Research Paper Volume 11, Issue 9 pp 2852—2873
Poly(ADP-ribosyl)ation and DNA repair synthesis in the extracts of naked mole rat, mouse, and human cells
- 1 Institute of Chemical Biology and Fundamental Medicine, Siberian Branch of the Russian Academy of Sciences, Novosibirsk 630090, Russia
- 2 Novosibirsk State University, Novosibirsk 630090, Russia
- 3 Institute of Molecular and Cellular Biology, Siberian Branch of the Russian Academy of Sciences, Novosibirsk 630090, Russia
received: March 6, 2019 ; accepted: May 3, 2019 ; published: May 13, 2019 ;https://doi.org/10.18632/aging.101959
How to Cite
Copyright: Kosova et al. This is an open‐access article distributed under the terms of the Creative Commons Attribution License (CC BY 3.0), which permits unrestricted use, distribution, and reproduction in any medium, provided the original author and source are credited.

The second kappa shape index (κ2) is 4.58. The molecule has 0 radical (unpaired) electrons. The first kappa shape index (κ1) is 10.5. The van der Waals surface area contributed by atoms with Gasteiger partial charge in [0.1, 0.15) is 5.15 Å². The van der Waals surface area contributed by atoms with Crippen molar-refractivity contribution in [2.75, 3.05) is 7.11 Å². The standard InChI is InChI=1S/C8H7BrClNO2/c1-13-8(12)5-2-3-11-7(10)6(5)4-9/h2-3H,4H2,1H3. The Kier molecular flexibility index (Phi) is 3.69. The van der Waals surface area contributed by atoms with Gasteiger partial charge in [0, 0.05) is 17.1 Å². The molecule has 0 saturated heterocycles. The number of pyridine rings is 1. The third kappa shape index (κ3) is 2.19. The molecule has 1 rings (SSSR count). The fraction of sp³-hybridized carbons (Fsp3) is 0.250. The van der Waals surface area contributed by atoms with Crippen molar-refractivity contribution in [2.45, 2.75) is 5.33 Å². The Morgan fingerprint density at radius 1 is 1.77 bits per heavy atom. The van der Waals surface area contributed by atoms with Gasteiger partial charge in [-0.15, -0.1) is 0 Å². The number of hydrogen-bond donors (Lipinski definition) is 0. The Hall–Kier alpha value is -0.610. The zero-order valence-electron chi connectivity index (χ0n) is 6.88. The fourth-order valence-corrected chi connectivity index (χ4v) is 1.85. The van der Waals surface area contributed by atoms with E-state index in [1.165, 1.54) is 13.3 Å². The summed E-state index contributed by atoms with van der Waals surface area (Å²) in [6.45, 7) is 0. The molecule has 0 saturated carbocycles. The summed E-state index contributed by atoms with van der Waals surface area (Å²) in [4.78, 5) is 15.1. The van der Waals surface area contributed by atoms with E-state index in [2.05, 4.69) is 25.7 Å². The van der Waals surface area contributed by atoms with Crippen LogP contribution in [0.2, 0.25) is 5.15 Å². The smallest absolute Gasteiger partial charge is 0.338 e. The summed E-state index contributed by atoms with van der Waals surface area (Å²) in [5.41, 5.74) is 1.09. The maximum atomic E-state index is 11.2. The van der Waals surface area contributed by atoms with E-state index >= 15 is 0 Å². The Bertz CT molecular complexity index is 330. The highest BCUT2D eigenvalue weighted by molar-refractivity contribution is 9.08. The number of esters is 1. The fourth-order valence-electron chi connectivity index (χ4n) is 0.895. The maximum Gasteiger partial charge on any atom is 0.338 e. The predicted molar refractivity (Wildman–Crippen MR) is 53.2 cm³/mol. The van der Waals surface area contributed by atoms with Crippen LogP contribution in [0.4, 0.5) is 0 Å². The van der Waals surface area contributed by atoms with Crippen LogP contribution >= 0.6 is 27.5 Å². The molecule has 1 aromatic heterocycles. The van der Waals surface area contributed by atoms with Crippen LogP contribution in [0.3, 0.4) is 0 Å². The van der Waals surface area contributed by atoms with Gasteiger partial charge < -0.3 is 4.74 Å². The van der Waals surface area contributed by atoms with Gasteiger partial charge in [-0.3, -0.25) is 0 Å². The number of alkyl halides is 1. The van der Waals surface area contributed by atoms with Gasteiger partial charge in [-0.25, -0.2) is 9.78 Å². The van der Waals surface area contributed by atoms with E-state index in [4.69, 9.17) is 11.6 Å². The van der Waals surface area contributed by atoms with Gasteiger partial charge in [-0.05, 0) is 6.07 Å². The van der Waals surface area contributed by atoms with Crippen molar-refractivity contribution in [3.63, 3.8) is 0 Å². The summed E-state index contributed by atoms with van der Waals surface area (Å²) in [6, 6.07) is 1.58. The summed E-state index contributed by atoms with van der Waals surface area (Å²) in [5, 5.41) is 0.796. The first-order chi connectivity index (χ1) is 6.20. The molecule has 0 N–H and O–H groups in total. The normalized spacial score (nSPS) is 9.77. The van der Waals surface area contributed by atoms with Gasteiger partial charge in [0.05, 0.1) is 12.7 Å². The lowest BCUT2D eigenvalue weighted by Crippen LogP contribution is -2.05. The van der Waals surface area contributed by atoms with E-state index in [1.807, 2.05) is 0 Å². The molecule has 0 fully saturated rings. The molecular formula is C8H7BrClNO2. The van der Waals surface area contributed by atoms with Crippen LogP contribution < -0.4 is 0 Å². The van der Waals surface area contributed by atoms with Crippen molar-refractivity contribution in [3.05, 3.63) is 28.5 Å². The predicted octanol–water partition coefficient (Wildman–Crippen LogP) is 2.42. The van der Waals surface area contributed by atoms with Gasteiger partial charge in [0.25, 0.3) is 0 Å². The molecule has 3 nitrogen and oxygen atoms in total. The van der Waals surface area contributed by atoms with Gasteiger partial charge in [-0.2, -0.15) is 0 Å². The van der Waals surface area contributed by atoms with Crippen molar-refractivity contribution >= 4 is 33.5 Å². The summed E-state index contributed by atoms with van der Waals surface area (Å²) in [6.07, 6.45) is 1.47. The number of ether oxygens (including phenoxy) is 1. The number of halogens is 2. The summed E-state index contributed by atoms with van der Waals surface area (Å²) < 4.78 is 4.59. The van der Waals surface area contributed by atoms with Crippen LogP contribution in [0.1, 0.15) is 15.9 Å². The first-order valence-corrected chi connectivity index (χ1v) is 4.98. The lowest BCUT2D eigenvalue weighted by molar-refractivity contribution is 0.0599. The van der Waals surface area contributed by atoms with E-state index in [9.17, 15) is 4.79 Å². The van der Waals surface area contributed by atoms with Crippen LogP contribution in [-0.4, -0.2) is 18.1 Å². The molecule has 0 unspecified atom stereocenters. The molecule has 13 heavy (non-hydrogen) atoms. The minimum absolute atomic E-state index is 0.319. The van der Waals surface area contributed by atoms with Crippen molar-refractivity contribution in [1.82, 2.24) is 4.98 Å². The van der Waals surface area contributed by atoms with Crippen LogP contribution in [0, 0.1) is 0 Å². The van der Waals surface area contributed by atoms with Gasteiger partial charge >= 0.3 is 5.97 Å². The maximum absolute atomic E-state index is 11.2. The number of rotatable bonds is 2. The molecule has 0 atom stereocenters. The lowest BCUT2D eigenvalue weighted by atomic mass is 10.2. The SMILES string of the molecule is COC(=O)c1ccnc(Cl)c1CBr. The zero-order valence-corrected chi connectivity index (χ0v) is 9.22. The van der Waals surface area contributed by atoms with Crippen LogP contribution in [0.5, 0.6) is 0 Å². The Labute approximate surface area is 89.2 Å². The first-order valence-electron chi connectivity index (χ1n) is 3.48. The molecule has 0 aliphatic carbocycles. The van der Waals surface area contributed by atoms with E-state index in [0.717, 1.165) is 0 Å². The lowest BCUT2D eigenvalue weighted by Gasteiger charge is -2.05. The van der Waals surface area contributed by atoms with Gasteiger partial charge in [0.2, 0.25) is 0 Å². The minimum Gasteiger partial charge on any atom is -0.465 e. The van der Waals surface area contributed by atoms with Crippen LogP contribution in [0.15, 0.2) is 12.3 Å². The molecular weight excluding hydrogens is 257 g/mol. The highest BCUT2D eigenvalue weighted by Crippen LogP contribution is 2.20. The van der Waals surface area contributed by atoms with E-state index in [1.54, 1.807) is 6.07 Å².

DNA repair capacity in cells of naked mole rat (Hgl), a species known for its longevity and resistance to cancer, is still poorly characterized. Here, using the whole-cell extracts (WCEs) of Hgl, mouse and human cells, we studied the interrelation between DNA synthesis on the substrates of base excision repair and the activity of poly(ADP-ribose) polymerases (PARPs) responsible for the transfer of the ADP-ribose moieties onto different targets. The level of PAR synthesis was more than ten-fold higher in human WCE as compared to rodent WCEs, while the efficiency of DNA synthesis was comparable. Under conditions of PAR synthesis, the efficiency of DNA synthesis was only slightly enhanced in all extracts and in mouse WCEs unusual products of the primer elongation were detected. The results obtained with WCEs, recombinant proteins and recently found ability of PARPs to attach the ADP-ribose moieties to DNA allowed us to attribute these products to primer mono(ADP-ribosyl)ation (MARylation) at the 5ʹ-terminal phosphate by PARP3 during the DNA synthesis. PARP1/PARP2 can then transfer the ADP-ribose moieties onto initial ADP-ribose. Our results suggest that MARylation/PARylation of DNA in the extracts depends on the ratios between PARPs and can be controlled by DNA-binding proteins.